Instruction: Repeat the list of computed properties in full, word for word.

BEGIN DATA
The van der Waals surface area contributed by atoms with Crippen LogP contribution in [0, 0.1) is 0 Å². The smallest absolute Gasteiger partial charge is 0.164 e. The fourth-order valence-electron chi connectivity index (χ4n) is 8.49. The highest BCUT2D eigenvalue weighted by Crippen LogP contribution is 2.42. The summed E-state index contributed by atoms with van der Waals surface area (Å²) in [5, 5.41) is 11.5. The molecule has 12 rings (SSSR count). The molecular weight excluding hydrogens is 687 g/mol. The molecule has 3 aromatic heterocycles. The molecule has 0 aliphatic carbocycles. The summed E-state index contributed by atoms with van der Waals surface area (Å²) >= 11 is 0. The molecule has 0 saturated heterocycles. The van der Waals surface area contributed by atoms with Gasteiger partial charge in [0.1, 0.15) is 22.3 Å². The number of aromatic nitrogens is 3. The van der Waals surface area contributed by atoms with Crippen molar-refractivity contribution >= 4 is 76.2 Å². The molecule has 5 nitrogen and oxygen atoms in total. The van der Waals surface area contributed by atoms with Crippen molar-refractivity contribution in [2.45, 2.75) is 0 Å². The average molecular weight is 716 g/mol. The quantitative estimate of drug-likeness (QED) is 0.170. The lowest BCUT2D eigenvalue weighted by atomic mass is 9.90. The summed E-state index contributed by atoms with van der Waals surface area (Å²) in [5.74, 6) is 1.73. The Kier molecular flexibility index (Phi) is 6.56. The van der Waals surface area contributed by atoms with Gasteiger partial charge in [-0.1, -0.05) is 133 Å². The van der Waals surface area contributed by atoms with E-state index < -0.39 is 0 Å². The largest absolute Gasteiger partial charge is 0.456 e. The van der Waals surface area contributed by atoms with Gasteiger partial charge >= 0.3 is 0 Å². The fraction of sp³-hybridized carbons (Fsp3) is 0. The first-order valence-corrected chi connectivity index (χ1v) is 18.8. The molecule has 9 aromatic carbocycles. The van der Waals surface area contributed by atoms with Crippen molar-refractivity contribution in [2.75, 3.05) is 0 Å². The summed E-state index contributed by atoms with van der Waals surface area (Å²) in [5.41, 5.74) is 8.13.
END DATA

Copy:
The van der Waals surface area contributed by atoms with Crippen LogP contribution in [0, 0.1) is 0 Å². The smallest absolute Gasteiger partial charge is 0.164 e. The fourth-order valence-electron chi connectivity index (χ4n) is 8.49. The highest BCUT2D eigenvalue weighted by Crippen LogP contribution is 2.42. The summed E-state index contributed by atoms with van der Waals surface area (Å²) in [5, 5.41) is 11.5. The molecule has 12 rings (SSSR count). The molecular weight excluding hydrogens is 687 g/mol. The molecule has 3 aromatic heterocycles. The molecule has 0 aliphatic carbocycles. The summed E-state index contributed by atoms with van der Waals surface area (Å²) >= 11 is 0. The molecule has 0 saturated heterocycles. The van der Waals surface area contributed by atoms with Gasteiger partial charge in [0.1, 0.15) is 22.3 Å². The number of aromatic nitrogens is 3. The van der Waals surface area contributed by atoms with Crippen molar-refractivity contribution >= 4 is 76.2 Å². The molecule has 5 nitrogen and oxygen atoms in total. The van der Waals surface area contributed by atoms with Crippen molar-refractivity contribution in [2.45, 2.75) is 0 Å². The average molecular weight is 716 g/mol. The quantitative estimate of drug-likeness (QED) is 0.170. The lowest BCUT2D eigenvalue weighted by atomic mass is 9.90. The summed E-state index contributed by atoms with van der Waals surface area (Å²) in [5.74, 6) is 1.73. The Kier molecular flexibility index (Phi) is 6.56. The van der Waals surface area contributed by atoms with Gasteiger partial charge in [-0.1, -0.05) is 133 Å². The van der Waals surface area contributed by atoms with E-state index < -0.39 is 0 Å². The largest absolute Gasteiger partial charge is 0.456 e. The van der Waals surface area contributed by atoms with Gasteiger partial charge >= 0.3 is 0 Å². The fraction of sp³-hybridized carbons (Fsp3) is 0. The first-order valence-corrected chi connectivity index (χ1v) is 18.8. The molecule has 9 aromatic carbocycles. The van der Waals surface area contributed by atoms with Crippen molar-refractivity contribution in [2.75, 3.05) is 0 Å². The summed E-state index contributed by atoms with van der Waals surface area (Å²) in [5.41, 5.74) is 8.13.